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Seeing the World and Enjoying the Sailors Life


Seeing the World and Enjoying the Sailors Life

When you look at the trades of the maritime industry, the possibilities are endless.

For Rémy, the job of Deckhand was the one who caught his attention. After watching a program about merchant ships in Quebec on Canal D, Rémy wanted to know more about the different jobs offered in the maritime industry, and quickly found the DVS in Seamanship offered in St. Romuald. The rest is a never-ending adventure.

Discover her daily life and her inspiring story.

After my training, I was immediately referred to Ocean Group. They saw in me a great potential and a natural fit with the company. And they weren’t wrong.

From the start, they told me they were looking for people ready to be deployed anywhere in Canada and I was up for it. This is what brought me to British Columbia and what will soon bring me to Eastern Canada. For some, this kind of change can be a drag, but for me, I love this flexibility that allows me to travel the country.

Right now, I’m on a six-week work schedule, and then, I have two weeks off to relax and enjoy everything the province has to offer. I mainly work night shifts: from 5 p.m. to 5 a.m., which makes for a good 12-hour shift. It might seem long, but I see it as a marathon and I love what I do.

Since we’re far from home, we’re staying in a hotel by the water. That way, we don’t have to worry about accommodations or traffic, which is great!

Being a fairly simple person, I usually get up around 4 p.m. I pack my lunch and I’m ready to take on my work night. I head down to the lobby where a shuttle picks up our team of 8 people. The vehicle takes us to the port where a ship will pick us up while the daytime crew ends its shift.

Before leaving, they explain to us what has been done during the day. This way, we know where there were some problems and if there is equipment that needs to be repaired or monitored. We then board the ship that will bring us to a barge stationed on the water, where we work. This ride, whether it takes 5 or 30 minutes, I enjoy every moment. On the water, surrounded by mountains, there’s no better view.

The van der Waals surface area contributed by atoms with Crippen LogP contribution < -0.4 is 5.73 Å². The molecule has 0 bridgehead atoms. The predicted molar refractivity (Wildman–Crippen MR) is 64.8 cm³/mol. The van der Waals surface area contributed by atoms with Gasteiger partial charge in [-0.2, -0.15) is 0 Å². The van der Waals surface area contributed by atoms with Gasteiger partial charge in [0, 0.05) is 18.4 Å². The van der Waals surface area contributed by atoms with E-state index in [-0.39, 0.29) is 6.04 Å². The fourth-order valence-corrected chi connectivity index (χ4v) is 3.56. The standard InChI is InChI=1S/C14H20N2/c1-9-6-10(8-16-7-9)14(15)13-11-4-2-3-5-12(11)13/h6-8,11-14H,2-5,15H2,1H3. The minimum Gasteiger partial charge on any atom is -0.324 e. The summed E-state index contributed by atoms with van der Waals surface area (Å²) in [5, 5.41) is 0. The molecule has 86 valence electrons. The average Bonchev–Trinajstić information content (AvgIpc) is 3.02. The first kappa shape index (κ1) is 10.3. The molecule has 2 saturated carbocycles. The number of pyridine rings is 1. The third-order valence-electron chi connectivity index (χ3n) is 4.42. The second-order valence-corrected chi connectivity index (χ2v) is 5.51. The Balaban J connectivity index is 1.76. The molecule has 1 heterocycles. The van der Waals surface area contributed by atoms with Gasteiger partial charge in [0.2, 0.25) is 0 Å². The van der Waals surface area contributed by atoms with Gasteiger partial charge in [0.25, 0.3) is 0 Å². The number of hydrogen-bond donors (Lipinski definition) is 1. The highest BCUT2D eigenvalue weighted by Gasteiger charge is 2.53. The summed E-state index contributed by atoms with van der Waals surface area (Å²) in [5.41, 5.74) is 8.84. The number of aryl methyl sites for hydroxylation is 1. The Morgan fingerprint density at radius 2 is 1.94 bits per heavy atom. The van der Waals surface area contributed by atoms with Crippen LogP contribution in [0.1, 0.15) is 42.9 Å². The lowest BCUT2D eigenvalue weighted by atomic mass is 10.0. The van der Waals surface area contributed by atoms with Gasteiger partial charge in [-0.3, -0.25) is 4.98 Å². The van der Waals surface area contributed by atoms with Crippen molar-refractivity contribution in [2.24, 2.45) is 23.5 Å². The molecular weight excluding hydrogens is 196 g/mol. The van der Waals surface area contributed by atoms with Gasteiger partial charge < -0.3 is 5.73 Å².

Once we get there, we make sure to inspect the premises and the machinery to check what needs to be done, check the generators (that provide us electricity) and prepare the equipment so we don’t have any bad surprises during our shift. As the sun sets early in the winter months, it’s not uncommon that we start working when it’s already dark outside.

Essentially, our team is in charge of bringing rocks to the construction site to put them underwater to build a road. So I make sure the loads are safe. As it’s dark outside, I’m the “Captain’s eyes” to help him navigate. Other than that, I make sure the ship and the barge are always clean and safe. I also have to check on the generators so that they don’t run out of gas. Since this is our only source of electricity, we can’t afford to have them stop working. Finally, because I act a bit like the Captain’s right hand, I assist them with whatever they need.

Basically, I’m a handyman, but on the water! And I love that.

We always work as a team and it’s essential to have chemistry and mutual trust with your teammates.
When the night ends, I sometimes get a little tired, but I usually feel good! Often, when we get back to the hotel, I will have a beer or breakfast with the team before leaving.

Personally, I wouldn’t trade my job for the world. I work for an amazing company and am fortunate enough to be on the water and see breathtaking scenery every day. I’m fortunate to be involved in many things and that makes my day-to-day always different.

Orchestrating Port Comings and Goings as Harbour Master

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Orchestrating Port Comings and Goings as Harbour Master

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Orchestrating Port Comings and Goings as Harbour Master